Our Kanban journey began early in 2010 when we decided that we would build a product in the Kanban space that would address some of the basic issues we saw our prospects face in adoption of Agile methods such as Scrum and XP within their organizations that were historically used to doing waterfall or iterative or some hybrid Agile method that combined more than one type of processes. While the presence of established competitors was a strong reason to look beyond the ‘popular’ Agile methods, we also felt a strong appeal for Kanban existed because of its focus on 3 key fundamentals.
I recently participated in a local Scrum event in Bangalore and shared my experience in trying to implement Scrum and later Scrumban within my current organization. I have shared the slides below.The event was hosted by SAP in their campus and had a keynote speaker who shared the information about Lean/ Scrum implementation @ SAP and how they are trying to transform the entire organization to a newer or “lean” way of software development.
It was a great experience for me. The conference had a varied set of topics from Lead development, Kanban, CMMi (1 day), Risk Management, Systems Design, Kanban games etc. It was amazing to see this level of change, innovation and creativity in the Lean community and adoption in the industry. Companies and individuals are continually making effort to apply new and improved techniques and tools to the way they have been working and bring about greater productivity, quality and efficiency.
There is an enormous amount of discussion and literature (in the Software/ Application Development circles?) about different processes (or methodologies), their pros and cons, their challenges, etc. While these articles are right in their own way, in most cases, they preach adoption and acceptance of one process. However, the fact is that rarely does a “one size fits all” approach work for anything – why would software be any different?
It has been an exciting 3 weeks since we launched the GA release of SwiftKanban. Clearly, Kanban for software development and IT teams is being seen as the elusive weapon that promises to take Agile to the enterprise. From the volume of queries and the common themes of the inquiries, it is clear Agile practitioners know what they are looking for and will be demanding the right solution to help them make the transition to being an Agile enterprise.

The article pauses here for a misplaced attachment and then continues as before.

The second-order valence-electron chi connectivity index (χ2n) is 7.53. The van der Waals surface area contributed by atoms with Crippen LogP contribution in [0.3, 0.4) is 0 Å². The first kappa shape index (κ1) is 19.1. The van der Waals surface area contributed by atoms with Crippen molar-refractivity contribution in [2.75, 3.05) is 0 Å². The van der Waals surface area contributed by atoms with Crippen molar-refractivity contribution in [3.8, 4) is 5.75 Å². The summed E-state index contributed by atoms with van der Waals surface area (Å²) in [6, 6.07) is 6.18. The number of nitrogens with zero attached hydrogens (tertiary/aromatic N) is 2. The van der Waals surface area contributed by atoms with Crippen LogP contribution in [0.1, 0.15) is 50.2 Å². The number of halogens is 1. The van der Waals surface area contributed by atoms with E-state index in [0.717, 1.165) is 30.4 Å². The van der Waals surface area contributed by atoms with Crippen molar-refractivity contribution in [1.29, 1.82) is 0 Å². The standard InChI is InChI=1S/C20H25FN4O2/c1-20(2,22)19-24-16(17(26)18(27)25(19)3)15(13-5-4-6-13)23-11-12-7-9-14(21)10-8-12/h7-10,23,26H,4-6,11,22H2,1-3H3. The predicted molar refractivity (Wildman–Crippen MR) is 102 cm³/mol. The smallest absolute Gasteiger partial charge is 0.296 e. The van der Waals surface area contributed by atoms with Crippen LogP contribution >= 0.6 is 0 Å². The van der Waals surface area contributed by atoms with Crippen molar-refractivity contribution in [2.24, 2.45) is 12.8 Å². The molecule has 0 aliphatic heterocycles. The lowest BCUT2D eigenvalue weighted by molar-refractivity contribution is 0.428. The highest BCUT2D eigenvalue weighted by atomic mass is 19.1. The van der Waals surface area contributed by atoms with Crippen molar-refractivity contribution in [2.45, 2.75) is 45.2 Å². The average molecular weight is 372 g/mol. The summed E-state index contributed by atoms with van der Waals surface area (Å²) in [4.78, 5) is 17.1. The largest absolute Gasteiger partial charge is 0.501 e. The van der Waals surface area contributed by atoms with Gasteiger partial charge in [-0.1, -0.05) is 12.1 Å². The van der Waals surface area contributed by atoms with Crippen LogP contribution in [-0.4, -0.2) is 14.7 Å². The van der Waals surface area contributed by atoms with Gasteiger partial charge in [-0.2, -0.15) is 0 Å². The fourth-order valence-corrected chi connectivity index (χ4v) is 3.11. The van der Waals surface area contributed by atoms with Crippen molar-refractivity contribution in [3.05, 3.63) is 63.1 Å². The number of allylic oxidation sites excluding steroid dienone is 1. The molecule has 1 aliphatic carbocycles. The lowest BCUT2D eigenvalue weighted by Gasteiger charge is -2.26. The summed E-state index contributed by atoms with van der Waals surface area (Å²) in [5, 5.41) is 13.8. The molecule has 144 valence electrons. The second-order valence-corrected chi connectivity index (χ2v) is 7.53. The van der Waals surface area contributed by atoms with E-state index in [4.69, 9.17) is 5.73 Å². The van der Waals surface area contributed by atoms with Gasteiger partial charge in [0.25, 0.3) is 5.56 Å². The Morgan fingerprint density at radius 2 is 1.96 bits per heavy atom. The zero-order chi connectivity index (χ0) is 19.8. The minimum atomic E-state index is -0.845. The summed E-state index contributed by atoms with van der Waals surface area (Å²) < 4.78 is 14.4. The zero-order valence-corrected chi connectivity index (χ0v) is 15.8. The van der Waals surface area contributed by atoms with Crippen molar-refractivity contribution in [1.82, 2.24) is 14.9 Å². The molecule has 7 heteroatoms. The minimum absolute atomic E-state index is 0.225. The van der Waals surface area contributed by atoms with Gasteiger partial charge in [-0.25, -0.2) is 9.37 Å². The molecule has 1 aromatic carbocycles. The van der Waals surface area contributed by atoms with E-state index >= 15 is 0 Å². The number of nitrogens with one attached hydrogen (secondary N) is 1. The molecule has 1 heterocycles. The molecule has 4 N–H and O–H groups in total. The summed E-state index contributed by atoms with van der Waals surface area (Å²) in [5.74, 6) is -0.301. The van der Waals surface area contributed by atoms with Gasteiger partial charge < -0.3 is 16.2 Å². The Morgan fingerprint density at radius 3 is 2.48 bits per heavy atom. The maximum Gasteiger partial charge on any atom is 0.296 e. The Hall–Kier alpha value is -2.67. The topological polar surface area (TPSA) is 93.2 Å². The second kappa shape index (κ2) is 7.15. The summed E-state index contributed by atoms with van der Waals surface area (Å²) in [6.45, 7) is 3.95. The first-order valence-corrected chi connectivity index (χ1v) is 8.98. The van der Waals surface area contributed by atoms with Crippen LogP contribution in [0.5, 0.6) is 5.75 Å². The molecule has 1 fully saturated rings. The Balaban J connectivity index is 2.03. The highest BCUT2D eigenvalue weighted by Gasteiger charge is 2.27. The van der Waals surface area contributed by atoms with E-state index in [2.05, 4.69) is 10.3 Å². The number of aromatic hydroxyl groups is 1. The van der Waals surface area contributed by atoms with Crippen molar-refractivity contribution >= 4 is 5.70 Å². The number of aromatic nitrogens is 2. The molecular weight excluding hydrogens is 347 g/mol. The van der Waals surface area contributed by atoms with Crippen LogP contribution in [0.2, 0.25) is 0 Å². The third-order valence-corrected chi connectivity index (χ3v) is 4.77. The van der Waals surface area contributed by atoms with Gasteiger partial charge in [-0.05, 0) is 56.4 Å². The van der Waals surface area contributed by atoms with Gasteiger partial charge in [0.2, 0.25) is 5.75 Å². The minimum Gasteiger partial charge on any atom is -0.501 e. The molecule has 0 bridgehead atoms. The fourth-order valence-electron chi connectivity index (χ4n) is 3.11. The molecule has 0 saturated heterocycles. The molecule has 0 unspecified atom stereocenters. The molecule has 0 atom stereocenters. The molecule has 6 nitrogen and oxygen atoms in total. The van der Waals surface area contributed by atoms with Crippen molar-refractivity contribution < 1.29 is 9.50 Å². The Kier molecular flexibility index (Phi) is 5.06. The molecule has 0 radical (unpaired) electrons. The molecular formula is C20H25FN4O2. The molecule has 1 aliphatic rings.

Digité, Inc., a leading Agile ALM vendor, announced the GA release of Swift-Kanban, the first in their Swift line of products. Swift-Kanban is out of
I am often asked by conference attendees whether Kanban can be used with distributed and offshore teams. It seems that those newer to Kanban concepts are fascinated with pictures of white boards covered in sticky notes, or walls with index cards pinned to them representing work-in-progress (WIP). There seems to be a common assumption that Kanban started with collocated teams doing Agile software development. While some people can see the benefits of limiting WIP even for offshore or distributed teams, it isn’t obvious how it is achieved.
For long, we have heard complaints about Waterfall, CMMI, etc. The complaints vary from too much process to too much documentation to too much overhead, etc. The fact is that like everything else that has been around for a while, the spirit behind these standards/ certifications/ methodologies has been diluted over time. I know of instances where tons of backdated documentation is generated before the day of the CMMI audit! Much worse, we have all heard of instances where certificates are “bought” out.
In the last 2 years, Software-as-a-Service (SaaS) as a delivery model for corporate applications has found a significant amount of support. In the aftermath of the 2008 economic crash worldwide, there has been a surge of interest in exploring the SaaS model for a variety of reasons – mainly around reducing up-front investment typically associated with on-premise license purchases (operating expenses vs. capital expenses), ease of getting up and running, the ability to opt-out if you didn’t like the software, and several others.
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